敦刻尔克的失败被描绘成巨大胜利，真相从此让位于传说，而传说一旦形成，自有其长久的生命力As a nation rejoiced, the reality of what had happened was obscured. A disastrous defeat was somehow turned into a great victory. Yet as in all victories, it had come at a price – the surrender of the truth to a myth that has survived longer than most of the soldiers involved.
国家政治机器为了宣传需要，起初是低调处理这次大撤退的，报纸被禁止报道At first the evacuation had remained a secret. Newspapers were quite simply forbidden from reporting the events in France. Although the BEF had suffered a crushing defeat, the British people were not to be told of its humiliation. The fact that the BEF had been routed on the battlefield and driven back to the coast was not for public consumption. There was no choice but for the army to withdraw to England to lick its wounds.
后来士兵们被大量送回英国，想捂也捂不住了，新闻报道就开始搞 spin，硬把失败报道成一次巨大胜利。大众当然就接受了这种说法，因为记者、将军、政客都希望大众接受这样的说法As the troopships, destroyers, barges, trawlers, ferries and pleasure boats disgorged the vanquished army it soon became clear that the defeat could be concealed no longer. So the news was released and the story turned upside down, with the humiliation of defeat reported as a victorious escape. Even three days in, on 31 May, the first BBC report on the evacuation stressed that the British Army was returning home ‘undefeated’. This was far from the truth, but the public knew no different. Indeed no one – not the journalists, politicians nor generals – wanted them to know different. The news was bleak, but for the people of an increasingly isolated nation this was something to celebrate – their sons had come home.
伤病与士气低落的部队被选择性忽视，英国媒体着力报道了哪些看起来高昂的士兵们。对丘吉尔而言，这是一次宣传战的胜利While wounded, sick and dejected troops were hidden from sight, the British press heralded the men who had returned with a smile on their faces. Those who came home waving from train carriages, clutching their souvenirs, giving the thumbs-up and kissing the women who handed out tea and buns at railway stations became a thing of legend. … In the skilful hands of Britain’s new prime minister, Winston Churchill, the BEF’s return became a propaganda triumph.
战争结束后很久，历史学家开始重新看待敦刻尔克，但是大众仍然不了解英军是如何突然被击败的，是不了解英国各级军官的错误，也不知道那些拒绝从敦刻尔克地堡撤离的酒醉士兵们。因为大众需要的只有传说而已，军队训练不足，士兵在登船时被枪弹扫死，这些东西不是他们想知道的。而且有超过10万的英军不是从同一个港口撤走的Yet hidden beneath this tale was an untold story. As time passed, historians revisited the Dunkirk story many times but the public had not yet learnt how the army had been unceremoniously defeated. They did not hear of the failure of BEF officers at all levels. Nor did they read the details of drunken soldiers who refused calls to leave the cellars of Dunkirk and proceed for embarkation. In the mythology there was no room for tales of the failure of a poorly trained army, nor for stories of men scrambling to board boats being shot or forced away at gunpoint. Nor was the full story revealed of how the figures for the miraculous Dunkirk evacuation only talked of men who escaped via one port. Forgotten were more than 100,000 men whose escape to the UK came via a host of other coastal towns, from Normandy to the Bay of Biscay.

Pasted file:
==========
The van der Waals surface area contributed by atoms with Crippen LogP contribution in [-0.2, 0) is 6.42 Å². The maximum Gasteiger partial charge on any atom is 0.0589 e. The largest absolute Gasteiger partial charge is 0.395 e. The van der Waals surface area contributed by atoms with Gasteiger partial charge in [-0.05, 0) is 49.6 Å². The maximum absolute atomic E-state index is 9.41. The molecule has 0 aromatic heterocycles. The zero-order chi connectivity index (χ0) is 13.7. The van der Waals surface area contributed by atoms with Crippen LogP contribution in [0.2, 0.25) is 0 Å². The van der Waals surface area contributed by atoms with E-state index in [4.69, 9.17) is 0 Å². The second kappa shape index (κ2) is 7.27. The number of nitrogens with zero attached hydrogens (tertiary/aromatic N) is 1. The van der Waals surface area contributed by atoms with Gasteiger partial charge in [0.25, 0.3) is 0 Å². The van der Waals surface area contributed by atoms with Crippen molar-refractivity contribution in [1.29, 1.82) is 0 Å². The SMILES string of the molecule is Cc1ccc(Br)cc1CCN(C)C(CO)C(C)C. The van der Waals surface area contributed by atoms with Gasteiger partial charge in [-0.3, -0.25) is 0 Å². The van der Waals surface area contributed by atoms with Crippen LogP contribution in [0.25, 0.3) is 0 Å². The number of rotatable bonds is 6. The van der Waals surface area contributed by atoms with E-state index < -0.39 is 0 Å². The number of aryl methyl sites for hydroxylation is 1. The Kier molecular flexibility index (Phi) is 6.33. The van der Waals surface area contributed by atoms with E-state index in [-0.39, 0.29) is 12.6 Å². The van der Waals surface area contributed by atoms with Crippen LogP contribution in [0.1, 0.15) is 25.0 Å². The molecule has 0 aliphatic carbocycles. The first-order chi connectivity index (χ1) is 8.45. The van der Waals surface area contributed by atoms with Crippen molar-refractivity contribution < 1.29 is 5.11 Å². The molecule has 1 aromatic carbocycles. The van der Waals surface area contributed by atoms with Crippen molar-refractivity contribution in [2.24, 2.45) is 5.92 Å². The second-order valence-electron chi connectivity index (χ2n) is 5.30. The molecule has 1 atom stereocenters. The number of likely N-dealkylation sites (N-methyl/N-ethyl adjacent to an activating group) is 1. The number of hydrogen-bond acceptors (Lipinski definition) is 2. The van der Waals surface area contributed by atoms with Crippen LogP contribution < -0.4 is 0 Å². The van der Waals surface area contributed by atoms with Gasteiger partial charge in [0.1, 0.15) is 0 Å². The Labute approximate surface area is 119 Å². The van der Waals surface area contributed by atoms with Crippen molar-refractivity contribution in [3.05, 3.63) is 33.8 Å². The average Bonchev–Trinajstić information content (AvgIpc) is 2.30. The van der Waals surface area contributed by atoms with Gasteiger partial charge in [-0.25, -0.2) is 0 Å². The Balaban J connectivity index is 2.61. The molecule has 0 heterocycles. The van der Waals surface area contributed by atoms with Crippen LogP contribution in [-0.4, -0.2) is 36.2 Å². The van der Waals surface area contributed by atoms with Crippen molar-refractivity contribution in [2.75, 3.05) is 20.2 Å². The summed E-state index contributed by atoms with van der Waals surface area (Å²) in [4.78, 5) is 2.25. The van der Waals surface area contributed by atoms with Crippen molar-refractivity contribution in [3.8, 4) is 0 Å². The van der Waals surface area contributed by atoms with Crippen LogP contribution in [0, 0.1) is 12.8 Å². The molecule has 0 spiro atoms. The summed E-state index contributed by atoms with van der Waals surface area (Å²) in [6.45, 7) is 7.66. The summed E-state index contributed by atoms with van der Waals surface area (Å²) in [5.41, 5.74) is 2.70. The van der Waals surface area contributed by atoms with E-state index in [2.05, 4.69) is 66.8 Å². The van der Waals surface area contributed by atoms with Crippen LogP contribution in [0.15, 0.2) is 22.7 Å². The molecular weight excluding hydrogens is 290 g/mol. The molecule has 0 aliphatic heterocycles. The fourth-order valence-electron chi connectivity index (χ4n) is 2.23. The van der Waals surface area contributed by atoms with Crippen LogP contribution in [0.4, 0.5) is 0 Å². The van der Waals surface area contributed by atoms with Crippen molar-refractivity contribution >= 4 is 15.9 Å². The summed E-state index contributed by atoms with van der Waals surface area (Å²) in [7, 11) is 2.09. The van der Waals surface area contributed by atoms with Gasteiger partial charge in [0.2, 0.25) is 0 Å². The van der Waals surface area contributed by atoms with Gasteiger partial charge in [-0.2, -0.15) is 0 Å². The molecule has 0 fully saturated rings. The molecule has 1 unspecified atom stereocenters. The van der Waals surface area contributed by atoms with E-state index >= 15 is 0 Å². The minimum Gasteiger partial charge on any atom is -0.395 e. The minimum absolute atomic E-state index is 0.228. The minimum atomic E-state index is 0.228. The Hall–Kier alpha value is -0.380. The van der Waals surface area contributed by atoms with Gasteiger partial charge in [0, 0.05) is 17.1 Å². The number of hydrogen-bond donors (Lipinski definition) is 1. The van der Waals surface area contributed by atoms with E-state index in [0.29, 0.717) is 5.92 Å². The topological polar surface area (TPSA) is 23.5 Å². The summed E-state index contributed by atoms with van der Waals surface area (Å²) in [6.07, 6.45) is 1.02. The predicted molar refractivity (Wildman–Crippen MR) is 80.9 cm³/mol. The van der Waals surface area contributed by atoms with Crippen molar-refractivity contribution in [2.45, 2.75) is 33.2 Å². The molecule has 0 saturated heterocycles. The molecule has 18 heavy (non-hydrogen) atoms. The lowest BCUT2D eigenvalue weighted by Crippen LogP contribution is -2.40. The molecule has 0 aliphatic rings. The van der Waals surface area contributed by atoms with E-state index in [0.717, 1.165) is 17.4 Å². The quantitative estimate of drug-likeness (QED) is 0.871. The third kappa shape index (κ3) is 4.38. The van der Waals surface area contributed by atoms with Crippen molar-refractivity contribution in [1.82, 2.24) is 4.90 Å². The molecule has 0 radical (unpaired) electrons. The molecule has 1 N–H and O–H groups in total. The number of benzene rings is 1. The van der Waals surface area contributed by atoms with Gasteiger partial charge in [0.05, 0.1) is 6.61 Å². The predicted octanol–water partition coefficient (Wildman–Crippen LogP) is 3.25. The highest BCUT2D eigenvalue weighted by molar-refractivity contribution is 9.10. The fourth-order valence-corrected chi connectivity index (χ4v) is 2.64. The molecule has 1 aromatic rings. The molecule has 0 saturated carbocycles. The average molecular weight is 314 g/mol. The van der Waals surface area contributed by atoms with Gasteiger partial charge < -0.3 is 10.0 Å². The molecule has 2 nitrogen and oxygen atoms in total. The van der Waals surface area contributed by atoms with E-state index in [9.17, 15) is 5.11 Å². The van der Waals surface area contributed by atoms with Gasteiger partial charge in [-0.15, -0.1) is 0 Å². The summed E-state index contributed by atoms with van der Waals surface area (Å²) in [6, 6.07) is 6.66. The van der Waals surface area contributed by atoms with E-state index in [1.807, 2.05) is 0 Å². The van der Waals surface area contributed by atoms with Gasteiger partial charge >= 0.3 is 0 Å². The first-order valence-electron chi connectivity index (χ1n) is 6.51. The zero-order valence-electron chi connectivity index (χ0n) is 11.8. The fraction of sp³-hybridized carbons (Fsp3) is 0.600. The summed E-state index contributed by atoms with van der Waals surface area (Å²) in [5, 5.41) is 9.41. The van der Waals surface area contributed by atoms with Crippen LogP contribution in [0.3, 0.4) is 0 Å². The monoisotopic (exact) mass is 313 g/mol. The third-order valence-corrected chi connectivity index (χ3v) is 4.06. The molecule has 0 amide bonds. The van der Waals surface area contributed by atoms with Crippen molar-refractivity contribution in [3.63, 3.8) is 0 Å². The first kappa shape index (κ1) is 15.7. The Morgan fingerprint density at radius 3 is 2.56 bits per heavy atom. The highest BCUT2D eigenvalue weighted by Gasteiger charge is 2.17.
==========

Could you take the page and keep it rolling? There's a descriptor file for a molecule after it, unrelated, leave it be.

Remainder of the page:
英军撤退了留下了大量物资弹药补给，而最触目惊心的是没能撤走的那 68,111 人。其中成千上万已经战死，大约还有活着的4万士兵成为了德军的战俘。As the boats sailed off they had abandoned 2,472 guns, nearly 65,000 vehicles and 20,000 motorcycles. In the chaos of retreat they had also left behind 416,000 tons of stores, over 75,000 tons of much-needed ammunition and 162,000 tons of petrol.More shocking than all this, however, was a single chilling statistic – 68,111 men of the BEF did not return home across the Channel at all. Thousands were the dead, wounded or missing but almost 40,000 British soldiers were alive and already being marched off into a captivity that would last for five long years.
一个英国家庭 Reeves 当时庆祝大儿子 Les 从法国平安归来，家里的欢乐气氛持续了数日，妹妹 Ivy 突然问了一个沉重的问题：“等等，我们的 Eric 也去法国了，他在哪里？” 这个家庭的小儿子 Eric 此时正步履沉重地走向德军的战俘营，他还要等待五年才能活着回到英国去讲述他自己的故事。正如他那4万名战俘营中的兄弟一样，他们都是在敦刻尔克被遗忘了的英雄。At the Reeves family home in Reigate, a mother, father and siblings celebrated the safe return of their eldest son, Les, from France. For them, the nation’s collective relief had been a very personal one – their boy had survived. The joyous mood in the house continued for a few days until a lone voice cut through the celebrations. It was Ivy, the soldier’s sister. She had been thinking and had suddenly realized something was missing. Finally she asked the question that had been troubling her: ‘But hang on a minute, didn’t our Eric go to France as well? Where’s he?’In all the excitement their younger son had been forgotten. As they spoke, nineteen-year-old Eric Reeves was trudging forlornly along the roads of northern France, destined for a German prisoner of war camp. It would be five years before he would return home to tell his story. Like almost 40,000 of his comrades, he was one of Dunkirk’s forgotten heroes – one of the men they left behind.